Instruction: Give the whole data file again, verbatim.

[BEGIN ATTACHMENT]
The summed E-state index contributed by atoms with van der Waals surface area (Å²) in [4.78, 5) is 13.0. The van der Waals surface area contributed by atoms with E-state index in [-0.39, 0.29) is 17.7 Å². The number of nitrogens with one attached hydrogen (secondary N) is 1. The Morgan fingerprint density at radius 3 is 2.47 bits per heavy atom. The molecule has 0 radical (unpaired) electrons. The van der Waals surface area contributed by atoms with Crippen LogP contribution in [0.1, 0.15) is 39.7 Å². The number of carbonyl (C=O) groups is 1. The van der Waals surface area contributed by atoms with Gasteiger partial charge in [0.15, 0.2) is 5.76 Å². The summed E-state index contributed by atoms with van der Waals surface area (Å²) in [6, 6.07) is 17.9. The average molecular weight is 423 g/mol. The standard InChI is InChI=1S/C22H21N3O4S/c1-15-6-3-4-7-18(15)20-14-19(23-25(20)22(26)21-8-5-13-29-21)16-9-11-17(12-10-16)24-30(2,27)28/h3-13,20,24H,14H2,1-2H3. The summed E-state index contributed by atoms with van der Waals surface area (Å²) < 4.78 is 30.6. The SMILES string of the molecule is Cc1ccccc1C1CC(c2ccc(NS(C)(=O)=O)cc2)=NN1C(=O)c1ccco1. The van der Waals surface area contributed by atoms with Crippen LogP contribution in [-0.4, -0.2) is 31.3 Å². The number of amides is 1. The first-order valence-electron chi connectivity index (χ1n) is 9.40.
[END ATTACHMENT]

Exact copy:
The summed E-state index contributed by atoms with van der Waals surface area (Å²) in [4.78, 5) is 13.0. The van der Waals surface area contributed by atoms with E-state index in [-0.39, 0.29) is 17.7 Å². The number of nitrogens with one attached hydrogen (secondary N) is 1. The Morgan fingerprint density at radius 3 is 2.47 bits per heavy atom. The molecule has 0 radical (unpaired) electrons. The van der Waals surface area contributed by atoms with Crippen LogP contribution in [0.1, 0.15) is 39.7 Å². The number of carbonyl (C=O) groups is 1. The van der Waals surface area contributed by atoms with Gasteiger partial charge in [0.15, 0.2) is 5.76 Å². The summed E-state index contributed by atoms with van der Waals surface area (Å²) in [6, 6.07) is 17.9. The average molecular weight is 423 g/mol. The standard InChI is InChI=1S/C22H21N3O4S/c1-15-6-3-4-7-18(15)20-14-19(23-25(20)22(26)21-8-5-13-29-21)16-9-11-17(12-10-16)24-30(2,27)28/h3-13,20,24H,14H2,1-2H3. The summed E-state index contributed by atoms with van der Waals surface area (Å²) < 4.78 is 30.6. The SMILES string of the molecule is Cc1ccccc1C1CC(c2ccc(NS(C)(=O)=O)cc2)=NN1C(=O)c1ccco1. The van der Waals surface area contributed by atoms with Crippen LogP contribution in [-0.4, -0.2) is 31.3 Å². The number of amides is 1. The first-order valence-electron chi connectivity index (χ1n) is 9.40.